‘DONOR FOR LIFE’ TOMMY ROGERS HAS REASON TO CELEBRATE

Tommy Rogers 100 LTD

West Carrollton donor Thomas “Tommy” Rogers talked about special dinner plans for the weekend with his fiance Zara as he made his regular platelet donation Friday, July 14 at the Dayton Community Blood Center.  They would be celebrating her new job and his milestone 100th lifetime blood donation.

“She’s a donor too, I guess thanks to me,” he said.  Tommy and Zara are engaged to be married in December.  “She just got a new job. Between this and her job, it’s a good weekend! We’ll go out to dinner Saturday night.”

Just to add icing to the cake, Tommy made a double platelet donation. “I told everyone, on my day of 100 I will do a double!” he said.

Tommy started donating in 2009 at West Carrollton High School.  He learned he was both an O positive donor, the universal donor for all patients with Rh positive blood, and a CMV-negative “baby donor.”  Hospitals prefer CMV-negative units for children and to ensure safe transfusions to newborns.

He immediately began going to the Dayton CBC to make automated donations. “My second donation was double reds (double red blood cells).  He continued to make double reds donations and in 2010 he began donating platelets and plasma.

“I donate as much as I can,” said Tommy.  He said he could “only” donate about once a month while he was a student at Miami University. He graduated with an education degree in 2015. “I can donate more now,” he said. “I had 22 last year.”

He started out as an English tutor, but wanted to find other ways to help people. He now works for RMS of Ohio in Kettering, helping people with developmental disabilities by providing home medical and residential care.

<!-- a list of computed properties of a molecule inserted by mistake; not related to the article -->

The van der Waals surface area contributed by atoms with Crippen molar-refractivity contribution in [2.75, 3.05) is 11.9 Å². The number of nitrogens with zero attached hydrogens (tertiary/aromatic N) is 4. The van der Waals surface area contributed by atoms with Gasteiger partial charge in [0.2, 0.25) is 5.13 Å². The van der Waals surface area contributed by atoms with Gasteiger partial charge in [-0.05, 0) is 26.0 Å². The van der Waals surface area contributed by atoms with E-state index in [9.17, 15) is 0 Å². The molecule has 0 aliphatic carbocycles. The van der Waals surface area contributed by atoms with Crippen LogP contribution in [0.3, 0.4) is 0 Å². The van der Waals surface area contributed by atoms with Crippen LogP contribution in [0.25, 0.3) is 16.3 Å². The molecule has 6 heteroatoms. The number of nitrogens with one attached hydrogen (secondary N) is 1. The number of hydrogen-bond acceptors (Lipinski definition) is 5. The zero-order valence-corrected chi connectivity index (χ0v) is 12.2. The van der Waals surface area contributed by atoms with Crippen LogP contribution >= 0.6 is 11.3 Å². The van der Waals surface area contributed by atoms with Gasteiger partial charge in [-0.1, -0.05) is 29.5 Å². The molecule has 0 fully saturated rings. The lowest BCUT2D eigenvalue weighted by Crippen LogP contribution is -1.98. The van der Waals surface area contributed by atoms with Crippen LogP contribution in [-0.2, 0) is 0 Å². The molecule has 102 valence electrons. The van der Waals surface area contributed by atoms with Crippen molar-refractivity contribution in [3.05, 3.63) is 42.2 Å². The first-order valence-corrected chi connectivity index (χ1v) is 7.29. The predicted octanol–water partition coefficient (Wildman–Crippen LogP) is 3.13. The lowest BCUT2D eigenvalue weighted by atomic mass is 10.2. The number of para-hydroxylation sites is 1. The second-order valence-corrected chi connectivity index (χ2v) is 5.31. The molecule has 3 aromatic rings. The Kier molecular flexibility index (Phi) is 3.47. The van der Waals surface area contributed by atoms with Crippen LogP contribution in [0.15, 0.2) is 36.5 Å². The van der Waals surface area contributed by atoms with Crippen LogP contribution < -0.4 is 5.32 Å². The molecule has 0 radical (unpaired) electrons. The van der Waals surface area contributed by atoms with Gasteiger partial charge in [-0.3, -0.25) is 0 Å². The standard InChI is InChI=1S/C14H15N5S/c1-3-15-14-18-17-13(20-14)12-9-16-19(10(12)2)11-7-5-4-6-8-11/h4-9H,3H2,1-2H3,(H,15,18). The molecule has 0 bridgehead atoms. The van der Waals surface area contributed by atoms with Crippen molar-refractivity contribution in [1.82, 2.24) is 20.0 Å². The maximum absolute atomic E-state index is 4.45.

He’s a busy young man with a wedding to plan by Christmas time, but he stays dedicated to his “Donor for Life” journey.

“It’s an addiction!” he said with a smile. “I think of it as an easy way to help people.”

 

DONOR FOR LIFE JOURNEY IS ROSEY FOR 100-TIME DONOR VICKI RISH

Vicki Rish 100 LTD jacket

Her rose garden has been a challenge this summer for Dayton-Riverside donor Victoria “Vicki” Rish, but everything else is coming up roses along her Donor for Life journey. Vicki reached the milestone of 100 lifetime donations with her July 14 visit to the Dayton Community Blood Center.

“I knew it was getting close,” said Vicki, who started donating in her hometown of Marion, Ohio. She’s been a CBC donor since July of 1999.  “I usually come on my lunch hour – like today!” she said.

Vicki is dedicated to giving blood and to her career in social services. She has worked as a housing counselor for the Community Action Partnership for more than 10 years.

“The way I see it, I can donate when a lot of people can’t,” she said. “I’m an O positive donor and I know a lot of people can use O positive blood.”

Vicki is both an O positive donor, the universal donor for all patients with Rh positive blood, and a CMV-negative “baby donor.”  CMC negative means he has not been exposed to the common cytomegalovirus.  Hospitals prefer CMV-negative units for children and to ensure safe transfusions to newborns.

“I’m a reader and I do a bit of gardening,” she said of her favorite pastimes. “I’m growing some roses but they could use more attention this season!”

Roses have their thorns, but the reward is in the blooming.  Congratulations to Vicki Rish for her well-tended garden of Donor for Life giving.